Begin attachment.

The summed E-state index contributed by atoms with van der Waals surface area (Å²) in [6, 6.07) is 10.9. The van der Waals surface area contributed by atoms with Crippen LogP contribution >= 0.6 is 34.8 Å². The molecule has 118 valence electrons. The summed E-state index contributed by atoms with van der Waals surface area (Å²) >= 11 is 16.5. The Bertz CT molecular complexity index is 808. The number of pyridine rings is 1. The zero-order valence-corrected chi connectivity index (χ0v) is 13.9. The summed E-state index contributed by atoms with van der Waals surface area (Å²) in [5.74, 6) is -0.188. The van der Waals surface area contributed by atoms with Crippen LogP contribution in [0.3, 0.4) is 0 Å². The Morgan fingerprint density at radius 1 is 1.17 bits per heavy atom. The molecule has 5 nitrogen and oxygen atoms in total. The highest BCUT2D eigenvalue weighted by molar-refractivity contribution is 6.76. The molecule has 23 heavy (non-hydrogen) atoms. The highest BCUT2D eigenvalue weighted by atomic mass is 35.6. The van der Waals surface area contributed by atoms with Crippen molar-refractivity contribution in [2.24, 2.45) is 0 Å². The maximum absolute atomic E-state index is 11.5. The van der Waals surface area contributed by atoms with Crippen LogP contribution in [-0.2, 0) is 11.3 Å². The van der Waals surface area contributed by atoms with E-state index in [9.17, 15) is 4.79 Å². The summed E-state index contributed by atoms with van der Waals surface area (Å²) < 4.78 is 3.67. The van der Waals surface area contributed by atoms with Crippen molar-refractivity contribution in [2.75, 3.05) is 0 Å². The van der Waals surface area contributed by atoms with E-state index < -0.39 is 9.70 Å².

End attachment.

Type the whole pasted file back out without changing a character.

The summed E-state index contributed by atoms with van der Waals surface area (Å²) in [6, 6.07) is 10.9. The van der Waals surface area contributed by atoms with Crippen LogP contribution >= 0.6 is 34.8 Å². The molecule has 118 valence electrons. The summed E-state index contributed by atoms with van der Waals surface area (Å²) >= 11 is 16.5. The Bertz CT molecular complexity index is 808. The number of pyridine rings is 1. The zero-order valence-corrected chi connectivity index (χ0v) is 13.9. The summed E-state index contributed by atoms with van der Waals surface area (Å²) in [5.74, 6) is -0.188. The van der Waals surface area contributed by atoms with Crippen LogP contribution in [0.3, 0.4) is 0 Å². The Morgan fingerprint density at radius 1 is 1.17 bits per heavy atom. The molecule has 5 nitrogen and oxygen atoms in total. The highest BCUT2D eigenvalue weighted by molar-refractivity contribution is 6.76. The molecule has 23 heavy (non-hydrogen) atoms. The highest BCUT2D eigenvalue weighted by atomic mass is 35.6. The van der Waals surface area contributed by atoms with Crippen molar-refractivity contribution in [2.24, 2.45) is 0 Å². The maximum absolute atomic E-state index is 11.5. The van der Waals surface area contributed by atoms with Crippen LogP contribution in [-0.2, 0) is 11.3 Å². The van der Waals surface area contributed by atoms with E-state index in [9.17, 15) is 4.79 Å². The summed E-state index contributed by atoms with van der Waals surface area (Å²) < 4.78 is 3.67. The van der Waals surface area contributed by atoms with Crippen molar-refractivity contribution in [2.75, 3.05) is 0 Å². The van der Waals surface area contributed by atoms with E-state index < -0.39 is 9.70 Å².